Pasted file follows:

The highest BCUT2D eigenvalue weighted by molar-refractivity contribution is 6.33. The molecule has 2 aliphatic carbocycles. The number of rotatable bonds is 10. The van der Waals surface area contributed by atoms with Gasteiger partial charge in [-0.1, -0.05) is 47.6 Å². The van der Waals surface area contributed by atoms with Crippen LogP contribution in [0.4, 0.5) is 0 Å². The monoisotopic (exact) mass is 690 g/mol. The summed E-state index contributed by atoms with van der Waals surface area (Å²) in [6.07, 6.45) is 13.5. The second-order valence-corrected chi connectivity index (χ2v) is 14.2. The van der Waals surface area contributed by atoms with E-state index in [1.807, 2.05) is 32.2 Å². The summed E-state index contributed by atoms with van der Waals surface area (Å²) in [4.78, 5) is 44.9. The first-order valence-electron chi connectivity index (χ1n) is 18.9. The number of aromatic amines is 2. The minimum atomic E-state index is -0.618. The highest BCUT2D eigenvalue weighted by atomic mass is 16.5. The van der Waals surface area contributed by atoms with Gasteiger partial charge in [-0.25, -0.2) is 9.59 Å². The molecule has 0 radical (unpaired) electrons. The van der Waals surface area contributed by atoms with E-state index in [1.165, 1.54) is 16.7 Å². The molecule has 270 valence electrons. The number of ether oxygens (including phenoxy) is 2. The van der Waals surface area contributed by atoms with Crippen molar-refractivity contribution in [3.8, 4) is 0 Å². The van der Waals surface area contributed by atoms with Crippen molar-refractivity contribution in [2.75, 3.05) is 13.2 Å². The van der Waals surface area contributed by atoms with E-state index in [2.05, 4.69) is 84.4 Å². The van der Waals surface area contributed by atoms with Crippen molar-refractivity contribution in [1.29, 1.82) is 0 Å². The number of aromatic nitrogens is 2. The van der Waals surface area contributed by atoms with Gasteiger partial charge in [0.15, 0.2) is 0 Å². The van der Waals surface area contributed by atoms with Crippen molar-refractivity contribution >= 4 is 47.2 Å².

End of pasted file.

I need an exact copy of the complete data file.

The highest BCUT2D eigenvalue weighted by molar-refractivity contribution is 6.33. The molecule has 2 aliphatic carbocycles. The number of rotatable bonds is 10. The van der Waals surface area contributed by atoms with Gasteiger partial charge in [-0.1, -0.05) is 47.6 Å². The van der Waals surface area contributed by atoms with Crippen LogP contribution in [0.4, 0.5) is 0 Å². The monoisotopic (exact) mass is 690 g/mol. The summed E-state index contributed by atoms with van der Waals surface area (Å²) in [6.07, 6.45) is 13.5. The second-order valence-corrected chi connectivity index (χ2v) is 14.2. The van der Waals surface area contributed by atoms with E-state index in [1.807, 2.05) is 32.2 Å². The summed E-state index contributed by atoms with van der Waals surface area (Å²) in [4.78, 5) is 44.9. The first-order valence-electron chi connectivity index (χ1n) is 18.9. The number of aromatic amines is 2. The minimum atomic E-state index is -0.618. The highest BCUT2D eigenvalue weighted by atomic mass is 16.5. The van der Waals surface area contributed by atoms with Gasteiger partial charge in [-0.25, -0.2) is 9.59 Å². The molecule has 0 radical (unpaired) electrons. The van der Waals surface area contributed by atoms with E-state index in [1.165, 1.54) is 16.7 Å². The molecule has 270 valence electrons. The number of ether oxygens (including phenoxy) is 2. The van der Waals surface area contributed by atoms with Crippen molar-refractivity contribution in [3.8, 4) is 0 Å². The van der Waals surface area contributed by atoms with Crippen molar-refractivity contribution in [2.75, 3.05) is 13.2 Å². The van der Waals surface area contributed by atoms with E-state index in [2.05, 4.69) is 84.4 Å². The van der Waals surface area contributed by atoms with Crippen molar-refractivity contribution in [1.29, 1.82) is 0 Å². The number of aromatic nitrogens is 2. The van der Waals surface area contributed by atoms with Gasteiger partial charge in [0.15, 0.2) is 0 Å². The van der Waals surface area contributed by atoms with Crippen molar-refractivity contribution >= 4 is 47.2 Å².